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Released in the December of 1969, IL DIAVALO DELLA GUERRA or THE WAR DEVILS is one of the better movies produced by Italy during the 1960,s that has its storyline set during WWll. It has a strong cast in the form of leading actors Guy Madison, Anthony Steel and Venantino Venantini and support from a whole load of familiar Italian movie stalwarts, with a short appearance at the films outset by John Ireland as an American officer, but don’t blink or you will most definitely miss him, but for me personally it is Venantini that steals the show as he portrays so convincingly a German officer, but saying this Madison too puts in a very good performance. The movie begins in 1943 in the desert campaign of North Africa, with a German security unit in pursuit of an American commando outfit under the command of Guy Madison. After a long pursuit the two units end up joining forces in an uneasy alliance in order to survive the crossing of the blistering desert. Because the German unit is better equipped and larger they in effect are holding the Americans prisoner but as they exit the desert the German commander decides to release his captives, but tells them in no uncertain terms that if he meets them again in combat he will kill them. A year later the American Captain is sent on a mission to rescue a British intelligence officer (Anthony Steel) who has been captured by the Germans and is being held captive by them in a fortified base and guess who is in command of this base? Yes you guessed it the same German commander who released Madison but vowed to kill him the next time he set eyes on him. An interesting plot and one that contains a few surprises and twists along the way, in essence we have here a movie that contains not one but two war stories, filled with action and also having a little romance on the side. Directed by Bitto Albertini WAR DEVILS is an entertaining movie that contains some convincing battle scenes especially the final shootout which is very much akin to the final battle from THE DIRTY DOZEN and also has certain affiliations to FIVE FROM HELL. The music for the picture is the work of Italian composer Stelvio Cipriani who came to prominence in film scoring via his Spaghetti western scores such as THE BOUNTY KILLER, A MAN A HORSE AND A GUN and music for the ALLELUJAH series of westerns. For this movie however the composer employs a sound and style that is very different from his forays into the western genre and includes striking use of brass to purvey an atmosphere of drama and martial sounding timpani that has to it a machine gun like sound in certain passages. I at first thought the style achieved here was very much like the music of fellow Italian Maestro Francesco De Masi, when he worked on films such as LA BATTAGLIA D’INGHILTERRA and the original INGLORIOUS BASTARDS (1978).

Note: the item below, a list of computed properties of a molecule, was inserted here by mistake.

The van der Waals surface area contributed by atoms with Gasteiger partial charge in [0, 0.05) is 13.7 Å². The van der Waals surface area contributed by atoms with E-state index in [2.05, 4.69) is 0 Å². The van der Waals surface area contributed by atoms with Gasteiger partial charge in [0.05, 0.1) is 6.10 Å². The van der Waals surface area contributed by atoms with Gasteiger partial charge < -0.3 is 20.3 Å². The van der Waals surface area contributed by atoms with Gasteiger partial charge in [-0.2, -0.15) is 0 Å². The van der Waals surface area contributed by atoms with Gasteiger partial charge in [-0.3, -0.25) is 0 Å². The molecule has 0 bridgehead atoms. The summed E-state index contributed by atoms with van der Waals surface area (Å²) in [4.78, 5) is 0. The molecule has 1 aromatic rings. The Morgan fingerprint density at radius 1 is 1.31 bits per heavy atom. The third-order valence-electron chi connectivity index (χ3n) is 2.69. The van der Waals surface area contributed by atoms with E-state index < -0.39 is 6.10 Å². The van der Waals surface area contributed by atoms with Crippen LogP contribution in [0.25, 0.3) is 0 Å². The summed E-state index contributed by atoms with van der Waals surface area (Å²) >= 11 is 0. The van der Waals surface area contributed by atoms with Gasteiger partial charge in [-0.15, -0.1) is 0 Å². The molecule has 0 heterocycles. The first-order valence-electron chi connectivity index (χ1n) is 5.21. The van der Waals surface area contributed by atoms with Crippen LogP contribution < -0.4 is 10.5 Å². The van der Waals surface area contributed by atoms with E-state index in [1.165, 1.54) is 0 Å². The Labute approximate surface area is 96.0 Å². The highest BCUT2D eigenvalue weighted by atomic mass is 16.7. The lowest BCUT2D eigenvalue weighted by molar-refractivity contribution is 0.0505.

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Cipriani utilises a grand sound that is perfectly suited to the battle scenes and the wonderful cinematography of the movie, it is expansive and highly expressive in its make up and underlines not only the action but is also extremely supportive during the films quieter and more suspenseful moments, plus the composer also provides the film with a romantic sound that is reminiscent of the golden days of Hollywood with surging strings and highly emotive melodies in fact I suppose the composer has created a score that in the main hails from the Italian school of film music through and through, but at the same times contains attributes that are uninfluenced by the more traditional war movie scoring styles as employed by Hollywood. This is yet another musical gem from Italian cinema and also an interesting and alluring addition to Kronos records growing Gold Series that has preserved some of Italian film music’s lesser known but fine works, which I am sure would have been lost forever or left to languish in dusty vaults forever. Presented well with striking art work and informative notes. Another for your collection, available for pre order now.

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